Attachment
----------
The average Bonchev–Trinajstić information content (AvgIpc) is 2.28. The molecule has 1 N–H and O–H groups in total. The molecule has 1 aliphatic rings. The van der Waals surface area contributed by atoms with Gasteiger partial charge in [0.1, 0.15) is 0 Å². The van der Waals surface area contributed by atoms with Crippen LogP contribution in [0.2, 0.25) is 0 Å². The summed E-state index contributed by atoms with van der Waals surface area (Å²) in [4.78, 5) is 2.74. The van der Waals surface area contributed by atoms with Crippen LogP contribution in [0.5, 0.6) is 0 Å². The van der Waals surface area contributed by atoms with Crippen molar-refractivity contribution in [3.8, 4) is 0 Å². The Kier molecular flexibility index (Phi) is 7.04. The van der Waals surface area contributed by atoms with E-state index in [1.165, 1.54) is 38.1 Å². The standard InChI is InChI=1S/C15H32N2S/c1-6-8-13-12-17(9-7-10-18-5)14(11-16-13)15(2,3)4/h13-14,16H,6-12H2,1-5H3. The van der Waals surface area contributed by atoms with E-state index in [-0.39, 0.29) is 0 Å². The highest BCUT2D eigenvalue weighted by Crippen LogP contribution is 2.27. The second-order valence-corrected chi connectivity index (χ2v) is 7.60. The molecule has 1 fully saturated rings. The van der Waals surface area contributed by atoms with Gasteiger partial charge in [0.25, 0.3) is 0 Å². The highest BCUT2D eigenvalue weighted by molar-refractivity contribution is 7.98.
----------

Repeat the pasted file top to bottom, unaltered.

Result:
The average Bonchev–Trinajstić information content (AvgIpc) is 2.28. The molecule has 1 N–H and O–H groups in total. The molecule has 1 aliphatic rings. The van der Waals surface area contributed by atoms with Gasteiger partial charge in [0.1, 0.15) is 0 Å². The van der Waals surface area contributed by atoms with Crippen LogP contribution in [0.2, 0.25) is 0 Å². The summed E-state index contributed by atoms with van der Waals surface area (Å²) in [4.78, 5) is 2.74. The van der Waals surface area contributed by atoms with Crippen LogP contribution in [0.5, 0.6) is 0 Å². The van der Waals surface area contributed by atoms with Crippen molar-refractivity contribution in [3.8, 4) is 0 Å². The Kier molecular flexibility index (Phi) is 7.04. The van der Waals surface area contributed by atoms with E-state index in [1.165, 1.54) is 38.1 Å². The standard InChI is InChI=1S/C15H32N2S/c1-6-8-13-12-17(9-7-10-18-5)14(11-16-13)15(2,3)4/h13-14,16H,6-12H2,1-5H3. The van der Waals surface area contributed by atoms with E-state index in [-0.39, 0.29) is 0 Å². The highest BCUT2D eigenvalue weighted by Crippen LogP contribution is 2.27. The second-order valence-corrected chi connectivity index (χ2v) is 7.60. The molecule has 1 fully saturated rings. The van der Waals surface area contributed by atoms with Gasteiger partial charge in [0.25, 0.3) is 0 Å². The highest BCUT2D eigenvalue weighted by molar-refractivity contribution is 7.98.